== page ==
On a serious note that was well said Michael. Those who make a living from their cameras have my respect.

    I am a bit confused by the statements of those who feel commercial photography is of lesser quality. Hell I see plenty of shots that I wish I had the vision necessary to take. Jody Dole is amazing (100% digital these days but I can forgive him). The person or persons who shot the Victorias Secret commercials and subsequent stills has me in Awe. (and I am not being a sexist pig who slobbered over the girls either!)

    What is it exactly that people do not like? This question has yet to be answered with anything but silence.
     
  5. Eric Rose

    Eric Rose Subscriber

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    Being a photo whore aswell I can see your point, but don't really see the need to express it in this company.

    There are many different kinds of artists. Those that produce "art by the yard" for quick sale at reduced prices, those that price there stuff in the stratosphere because they just feel it's worth it, those that give it away and those that see it more as a business. Each is correct in their own sphere and develop their own criteria for justifying it. Hey we all have to feel good about ourselves at the end of the day.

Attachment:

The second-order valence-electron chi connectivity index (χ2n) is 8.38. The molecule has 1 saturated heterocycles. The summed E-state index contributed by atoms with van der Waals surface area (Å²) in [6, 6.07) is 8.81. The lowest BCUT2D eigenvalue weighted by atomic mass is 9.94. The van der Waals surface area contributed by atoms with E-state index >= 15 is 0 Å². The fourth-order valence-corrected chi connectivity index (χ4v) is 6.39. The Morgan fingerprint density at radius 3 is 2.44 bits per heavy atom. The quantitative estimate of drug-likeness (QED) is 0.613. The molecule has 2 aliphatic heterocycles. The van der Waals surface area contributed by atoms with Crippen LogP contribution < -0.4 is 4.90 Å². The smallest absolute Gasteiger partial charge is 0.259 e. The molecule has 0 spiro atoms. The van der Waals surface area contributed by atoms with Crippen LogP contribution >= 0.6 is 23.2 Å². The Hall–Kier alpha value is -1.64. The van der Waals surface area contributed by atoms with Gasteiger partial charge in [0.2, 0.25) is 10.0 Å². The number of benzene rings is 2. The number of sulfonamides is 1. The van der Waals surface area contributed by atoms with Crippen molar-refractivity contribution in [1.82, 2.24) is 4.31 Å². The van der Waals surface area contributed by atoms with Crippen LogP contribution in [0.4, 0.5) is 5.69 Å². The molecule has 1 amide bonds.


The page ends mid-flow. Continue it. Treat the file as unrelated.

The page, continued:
I think most of the participants on this board are serious amateurs and as such can take whatever high road they wish, as their livelyhood is not dependant on the sale of their art. There's nothing wrong with their opinions it's what is to be expected.

    My former wife is an academic. I use to have to go to endless parties where all these PhD's would sit around and pontificate on the moral backruptcy of todays business world. Now this coming from people who either have never worked in the "real" world, or were so maladjusted they couldn't survive. It's easy to rest on your laurels when you don't really have to produce anything anyone wants to pay for. I can only speak to the business faculty, as naturally they wouldn't associate with anyone from the arts.

    Michael I know you post a lot of stuff that is tongue in cheek, but the tone of this one is a bit bitter. Having a bad day are we?